MF: It needs to be merged in and then there would be soft fork. What could go wrong? This is linking to the discussion with Pieter earlier where I said “What would’ve happened if it had been implemented really early.” Pieter said “There wouldn’t have been much of a problem if say there had been a OP_SCHNORR opcode back in 2017”. But we don’t to have things introduced to Bitcoin where there are lots of opcodes where funds are locked up using those opcodes. I think Andreas (Antonopoulos) has called this crud.

(See the end of this presentation from Andreas Antonopoulos at SF Bitcoin Devs on Advanced Bitcoin Scripting)

MF: We want to get it right first time. We don’t want to get things wrong. We want to have sorted out the multisig schemes and make sure Taproot integrates perfectly with Schnorr. We don’t want to rush things in. What could go wrong?

PW: I think my biggest concern is in how things end up being used. Just because Schnorr makes it easier to build more complicated constructions on top doesn’t mean they all interact well and securely. We have already seen many unexpected pitfalls. The two round MuSig scheme that was proven insecure. We went from we think we have a proof and someone found a mistake in a proof. And then someone found an actual break. All these things were discovered before deployment. I think the process is working here. There is certainly risk that people will end up using much more experimental things on top. Nonce derivation or anything that introduces more interaction at the wallet signing level introduces risk I think. At the same time it comes with huge benefits.

NK: I would also like to note that there is at least some risk of that happening on ECDSA as well now that there are a lot more feasible schemes built on top of ECDSA that are worse than the Schnorr versions.

PW: Absolutely. I think these same concerns apply to things like 2 party ECDSA, much more so in fact.

MF: We will go onto this later but do we need to have those multisig schemes bulletproof and be really confident in those multisig schemes before we merge Schnorr in? Or can we potentially make those secure in the future after a Schnorr soft fork?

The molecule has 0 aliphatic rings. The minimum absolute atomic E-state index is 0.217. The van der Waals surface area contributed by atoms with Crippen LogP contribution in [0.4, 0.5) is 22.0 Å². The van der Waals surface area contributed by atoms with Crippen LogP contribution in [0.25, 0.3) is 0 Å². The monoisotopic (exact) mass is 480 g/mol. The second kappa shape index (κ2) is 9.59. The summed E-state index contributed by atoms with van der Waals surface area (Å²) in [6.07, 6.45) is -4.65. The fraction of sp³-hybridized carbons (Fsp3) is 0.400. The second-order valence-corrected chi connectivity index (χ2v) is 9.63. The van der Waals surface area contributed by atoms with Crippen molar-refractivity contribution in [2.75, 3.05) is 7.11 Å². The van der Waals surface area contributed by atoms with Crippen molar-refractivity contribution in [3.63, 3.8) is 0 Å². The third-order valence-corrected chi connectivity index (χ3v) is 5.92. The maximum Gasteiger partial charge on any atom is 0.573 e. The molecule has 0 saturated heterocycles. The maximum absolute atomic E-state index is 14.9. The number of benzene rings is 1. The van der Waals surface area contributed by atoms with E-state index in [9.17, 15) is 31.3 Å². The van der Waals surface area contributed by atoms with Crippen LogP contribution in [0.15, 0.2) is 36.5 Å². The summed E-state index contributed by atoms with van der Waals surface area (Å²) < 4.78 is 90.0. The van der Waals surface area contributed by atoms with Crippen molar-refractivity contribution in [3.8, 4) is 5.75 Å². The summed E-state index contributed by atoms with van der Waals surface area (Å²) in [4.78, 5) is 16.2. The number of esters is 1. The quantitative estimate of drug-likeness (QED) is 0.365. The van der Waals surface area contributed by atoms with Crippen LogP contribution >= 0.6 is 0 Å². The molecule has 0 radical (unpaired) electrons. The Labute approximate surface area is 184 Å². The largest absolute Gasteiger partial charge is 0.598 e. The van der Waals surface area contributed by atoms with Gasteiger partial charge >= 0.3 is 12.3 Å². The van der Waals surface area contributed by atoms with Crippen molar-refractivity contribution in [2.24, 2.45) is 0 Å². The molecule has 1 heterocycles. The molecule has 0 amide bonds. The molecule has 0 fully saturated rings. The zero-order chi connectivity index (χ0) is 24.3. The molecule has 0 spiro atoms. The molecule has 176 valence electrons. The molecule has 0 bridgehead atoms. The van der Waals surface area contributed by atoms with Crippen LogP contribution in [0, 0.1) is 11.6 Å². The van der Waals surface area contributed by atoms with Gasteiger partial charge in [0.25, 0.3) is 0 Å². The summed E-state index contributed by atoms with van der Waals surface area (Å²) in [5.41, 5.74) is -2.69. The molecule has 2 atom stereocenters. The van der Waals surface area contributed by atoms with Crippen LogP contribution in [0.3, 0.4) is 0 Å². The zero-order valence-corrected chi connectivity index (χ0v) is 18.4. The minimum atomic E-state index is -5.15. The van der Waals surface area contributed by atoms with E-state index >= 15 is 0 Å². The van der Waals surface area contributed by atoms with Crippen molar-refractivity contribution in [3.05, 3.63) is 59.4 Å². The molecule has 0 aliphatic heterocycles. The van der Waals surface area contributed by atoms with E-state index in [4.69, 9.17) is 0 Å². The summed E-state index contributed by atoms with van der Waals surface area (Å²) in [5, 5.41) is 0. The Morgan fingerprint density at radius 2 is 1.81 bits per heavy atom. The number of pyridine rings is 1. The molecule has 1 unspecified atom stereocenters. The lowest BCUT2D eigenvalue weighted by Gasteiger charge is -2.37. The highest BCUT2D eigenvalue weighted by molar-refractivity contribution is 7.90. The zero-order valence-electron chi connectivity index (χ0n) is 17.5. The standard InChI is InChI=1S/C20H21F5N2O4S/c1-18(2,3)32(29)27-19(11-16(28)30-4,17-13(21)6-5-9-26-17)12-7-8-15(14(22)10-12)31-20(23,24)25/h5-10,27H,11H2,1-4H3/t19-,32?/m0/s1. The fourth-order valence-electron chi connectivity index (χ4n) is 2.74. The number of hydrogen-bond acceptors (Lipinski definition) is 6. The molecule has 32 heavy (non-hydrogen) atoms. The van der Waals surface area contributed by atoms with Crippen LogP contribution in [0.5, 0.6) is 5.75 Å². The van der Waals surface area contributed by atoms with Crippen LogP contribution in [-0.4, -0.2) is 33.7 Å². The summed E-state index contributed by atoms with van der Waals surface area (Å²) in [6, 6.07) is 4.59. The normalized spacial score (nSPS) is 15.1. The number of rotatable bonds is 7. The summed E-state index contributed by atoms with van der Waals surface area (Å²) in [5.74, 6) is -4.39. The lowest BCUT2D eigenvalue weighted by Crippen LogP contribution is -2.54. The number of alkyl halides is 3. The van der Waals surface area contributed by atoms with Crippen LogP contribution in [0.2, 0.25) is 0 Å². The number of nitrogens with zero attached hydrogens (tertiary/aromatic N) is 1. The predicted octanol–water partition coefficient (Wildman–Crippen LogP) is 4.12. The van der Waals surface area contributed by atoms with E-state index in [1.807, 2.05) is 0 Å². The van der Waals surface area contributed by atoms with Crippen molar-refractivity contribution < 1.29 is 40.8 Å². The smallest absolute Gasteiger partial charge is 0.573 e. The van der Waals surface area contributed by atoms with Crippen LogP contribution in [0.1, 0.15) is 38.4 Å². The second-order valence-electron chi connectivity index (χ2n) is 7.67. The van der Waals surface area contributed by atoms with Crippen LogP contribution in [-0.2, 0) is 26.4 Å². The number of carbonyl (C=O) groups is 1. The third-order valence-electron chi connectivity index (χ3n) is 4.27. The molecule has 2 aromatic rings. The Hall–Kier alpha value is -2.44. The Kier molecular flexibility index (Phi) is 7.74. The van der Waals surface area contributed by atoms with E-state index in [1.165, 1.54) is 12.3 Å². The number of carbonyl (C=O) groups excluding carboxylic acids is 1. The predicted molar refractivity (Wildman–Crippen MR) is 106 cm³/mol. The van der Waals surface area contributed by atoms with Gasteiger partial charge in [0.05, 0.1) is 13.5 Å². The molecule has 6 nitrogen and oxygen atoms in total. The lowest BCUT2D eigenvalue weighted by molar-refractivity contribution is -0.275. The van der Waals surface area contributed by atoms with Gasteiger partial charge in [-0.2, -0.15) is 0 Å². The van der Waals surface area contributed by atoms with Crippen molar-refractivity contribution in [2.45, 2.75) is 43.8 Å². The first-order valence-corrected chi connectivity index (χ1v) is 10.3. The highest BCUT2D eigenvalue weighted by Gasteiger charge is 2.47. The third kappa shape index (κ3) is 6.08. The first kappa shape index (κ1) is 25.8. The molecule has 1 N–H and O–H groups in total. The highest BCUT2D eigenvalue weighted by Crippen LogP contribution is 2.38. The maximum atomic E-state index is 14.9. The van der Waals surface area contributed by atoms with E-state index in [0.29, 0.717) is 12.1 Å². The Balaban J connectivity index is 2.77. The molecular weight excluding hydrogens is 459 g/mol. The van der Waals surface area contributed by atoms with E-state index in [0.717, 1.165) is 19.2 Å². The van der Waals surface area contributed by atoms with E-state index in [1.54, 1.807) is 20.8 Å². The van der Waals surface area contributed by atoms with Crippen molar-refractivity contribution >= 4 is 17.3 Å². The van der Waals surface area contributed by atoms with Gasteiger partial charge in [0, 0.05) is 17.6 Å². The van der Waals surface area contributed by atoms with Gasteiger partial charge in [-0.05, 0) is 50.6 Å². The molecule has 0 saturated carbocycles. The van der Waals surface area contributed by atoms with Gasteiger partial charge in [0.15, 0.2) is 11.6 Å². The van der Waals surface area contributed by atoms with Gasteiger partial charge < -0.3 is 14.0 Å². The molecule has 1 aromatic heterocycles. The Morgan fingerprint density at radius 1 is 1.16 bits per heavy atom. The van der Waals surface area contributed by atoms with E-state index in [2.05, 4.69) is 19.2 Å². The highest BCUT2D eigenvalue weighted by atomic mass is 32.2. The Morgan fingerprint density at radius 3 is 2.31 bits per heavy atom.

TR: It is a good question. Let me circumvent the question and just say what I believe the current state is. For multisignatures we are pretty good. We have MuSig, it is there, it has a security proof. People have looked at it. I am pretty confident. It could go wrong but I hope not. Multisig is n-of-n, threshold is t-of-n where t could be different from n. The situation is already a little bit more involved. I think when we started to write the BIP we thought this is a solved problem. Then it turned out that it is harder than we thought. There are some schemes from the literature that are decades old. We thought that if people worked on this in the 1990s and there was no follow up work that pointed out issues this is probably fine. Then I looked a little bit into it, Jonas looked into it and we figured out some issues. For example those schemes assume a lot of things that are weird in practice. We changed the wording in the BIP now to be a little bit more careful there. This for sure needs more research. One thing we mention in the BIP is blind signatures and they require more research. On the other hand I think this is not very important. Going back to your question we can certainly live without a working blind signature scheme. If you really want to have blind signatures that end up on the blockchain and are valid Bitcoin signatures this is a pretty rare use case. For threshold it would be nice to have a scheme ready when Schnorr is deployed. But on the other hand I don’t think it is a dealbreaker. I share the concern of Pieter that people will build crazy things on top of it. On the other hand I see that with a lot of features that have been introduced into Bitcoin the usage is not super high so far. It is not like we introduce Schnorr and the next day after the soft fork everybody will use it. It is a slow process in the end anyway.